Analysis: Patients' out-of-pocket costs increased 11% last year

Listen
Text
  • Small
  • Medium
  • Large

Patients continue to see rising out-of-pocket costs for their medical care, according to an analysis conducted by TransUnion Healthcare published March 5.

For the analysis, researchers examined anonymous data estimates from thousands of U.S. providers, including hospitals and healthcare clinics.

The analysis found patients' average out-of-pocket costs rose to $1,813 in the fourth quarter of 2017, up 11 percent from $1,630 in the same period the year prior. The analysis also broke down the amount of patient out-of-pocket costs. TransUnion Healthcare said researchers found on average, nearly half of patient out-of-pocket costs per healthcare visit (49 percent) were lower than $500 in 2017. Thirty-nine percent were $501 to $1,000; and 12 percent exceeded $1,000.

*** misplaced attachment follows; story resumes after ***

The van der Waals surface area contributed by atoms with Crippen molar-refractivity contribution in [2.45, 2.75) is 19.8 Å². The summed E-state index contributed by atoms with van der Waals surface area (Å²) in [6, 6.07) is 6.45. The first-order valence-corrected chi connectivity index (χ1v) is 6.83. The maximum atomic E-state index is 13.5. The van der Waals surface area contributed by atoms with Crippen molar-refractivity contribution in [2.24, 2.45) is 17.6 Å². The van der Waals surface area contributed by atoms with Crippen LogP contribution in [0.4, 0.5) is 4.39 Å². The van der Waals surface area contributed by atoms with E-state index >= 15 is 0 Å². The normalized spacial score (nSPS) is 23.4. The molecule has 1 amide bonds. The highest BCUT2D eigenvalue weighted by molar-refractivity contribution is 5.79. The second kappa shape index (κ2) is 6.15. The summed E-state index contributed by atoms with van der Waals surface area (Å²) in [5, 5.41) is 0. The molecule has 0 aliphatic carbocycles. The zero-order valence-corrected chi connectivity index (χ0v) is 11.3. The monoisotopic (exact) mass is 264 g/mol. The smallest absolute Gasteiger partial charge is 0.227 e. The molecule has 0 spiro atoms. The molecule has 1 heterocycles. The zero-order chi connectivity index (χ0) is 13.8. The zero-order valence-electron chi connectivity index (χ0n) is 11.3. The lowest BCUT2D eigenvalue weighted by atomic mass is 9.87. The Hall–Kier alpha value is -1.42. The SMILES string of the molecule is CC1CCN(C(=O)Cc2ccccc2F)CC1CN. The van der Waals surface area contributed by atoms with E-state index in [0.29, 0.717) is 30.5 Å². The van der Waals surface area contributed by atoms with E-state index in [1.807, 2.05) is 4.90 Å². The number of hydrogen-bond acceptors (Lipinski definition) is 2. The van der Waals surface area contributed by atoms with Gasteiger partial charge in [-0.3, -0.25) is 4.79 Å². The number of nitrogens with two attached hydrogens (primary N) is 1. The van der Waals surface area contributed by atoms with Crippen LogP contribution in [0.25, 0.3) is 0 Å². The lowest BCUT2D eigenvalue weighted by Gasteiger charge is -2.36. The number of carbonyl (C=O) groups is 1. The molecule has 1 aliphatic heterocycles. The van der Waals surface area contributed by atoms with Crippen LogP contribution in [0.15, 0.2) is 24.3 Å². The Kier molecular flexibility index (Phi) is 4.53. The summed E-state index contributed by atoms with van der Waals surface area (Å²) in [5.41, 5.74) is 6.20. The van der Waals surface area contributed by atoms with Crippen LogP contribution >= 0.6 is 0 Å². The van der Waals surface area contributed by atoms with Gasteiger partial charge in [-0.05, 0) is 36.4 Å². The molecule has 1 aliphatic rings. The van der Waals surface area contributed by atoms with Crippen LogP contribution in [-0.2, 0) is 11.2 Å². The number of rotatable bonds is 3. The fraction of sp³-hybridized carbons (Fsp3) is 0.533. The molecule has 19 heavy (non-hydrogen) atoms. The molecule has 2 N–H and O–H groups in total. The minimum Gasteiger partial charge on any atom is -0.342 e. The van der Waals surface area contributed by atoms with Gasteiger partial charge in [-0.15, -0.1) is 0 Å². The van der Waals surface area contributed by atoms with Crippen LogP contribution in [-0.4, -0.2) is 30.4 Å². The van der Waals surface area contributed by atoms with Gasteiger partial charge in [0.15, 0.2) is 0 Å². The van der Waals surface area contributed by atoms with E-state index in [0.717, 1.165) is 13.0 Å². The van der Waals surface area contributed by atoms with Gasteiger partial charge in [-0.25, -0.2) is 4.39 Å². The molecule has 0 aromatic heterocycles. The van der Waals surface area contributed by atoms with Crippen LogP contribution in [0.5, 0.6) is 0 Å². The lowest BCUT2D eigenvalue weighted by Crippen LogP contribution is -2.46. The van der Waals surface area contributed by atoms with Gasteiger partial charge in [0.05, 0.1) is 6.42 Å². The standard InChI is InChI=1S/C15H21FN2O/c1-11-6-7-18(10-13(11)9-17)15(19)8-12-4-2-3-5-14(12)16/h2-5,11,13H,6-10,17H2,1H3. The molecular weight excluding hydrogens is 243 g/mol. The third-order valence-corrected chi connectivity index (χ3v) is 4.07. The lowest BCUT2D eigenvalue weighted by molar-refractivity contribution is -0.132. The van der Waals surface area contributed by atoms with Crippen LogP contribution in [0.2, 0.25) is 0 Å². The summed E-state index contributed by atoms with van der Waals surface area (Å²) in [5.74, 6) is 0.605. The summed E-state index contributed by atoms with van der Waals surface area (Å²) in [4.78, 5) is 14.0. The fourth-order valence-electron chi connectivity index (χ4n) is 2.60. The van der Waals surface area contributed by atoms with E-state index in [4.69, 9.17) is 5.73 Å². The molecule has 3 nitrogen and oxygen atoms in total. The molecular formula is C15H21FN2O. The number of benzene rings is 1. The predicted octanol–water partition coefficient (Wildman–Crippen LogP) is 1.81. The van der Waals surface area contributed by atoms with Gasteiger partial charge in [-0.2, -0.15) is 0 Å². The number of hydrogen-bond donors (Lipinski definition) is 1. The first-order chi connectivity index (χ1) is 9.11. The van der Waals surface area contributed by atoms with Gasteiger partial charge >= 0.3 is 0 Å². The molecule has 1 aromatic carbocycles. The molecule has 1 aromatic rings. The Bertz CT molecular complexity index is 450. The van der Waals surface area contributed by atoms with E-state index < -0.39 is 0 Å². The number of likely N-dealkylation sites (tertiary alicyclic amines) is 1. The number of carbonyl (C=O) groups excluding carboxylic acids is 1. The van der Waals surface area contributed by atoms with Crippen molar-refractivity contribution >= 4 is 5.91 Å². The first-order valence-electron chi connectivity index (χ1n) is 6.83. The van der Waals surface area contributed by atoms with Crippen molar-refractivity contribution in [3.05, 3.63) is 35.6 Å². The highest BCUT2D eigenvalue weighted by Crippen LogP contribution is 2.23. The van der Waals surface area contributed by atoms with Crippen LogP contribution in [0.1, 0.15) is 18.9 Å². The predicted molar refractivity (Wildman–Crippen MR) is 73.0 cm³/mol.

Additionally, the analysis examined patient out-of-pocket cost estimates by medical specialty. TransUnion Healthcare said orthopedics ($1,663) and plastic surgery ($1,566) were among the specialties with the highest out-of-pocket cost estimates. Other specialties with the highest estimates included: urology ($1,415) and neurology ($1,241).

 

 

More articles on healthcare finance:

94-year-old California hospital on active earthquake fault to close: 6 things to know
CHS sees Q4 net loss widen to $2B
CommunityCare claims Oklahoma health system overbilled 34 patients by $400k

Copyright © 2021 Becker's Healthcare. All Rights Reserved. Privacy Policy. Cookie Policy. Linking and Reprinting Policy.

 

Featured Whitepapers

Featured Webinars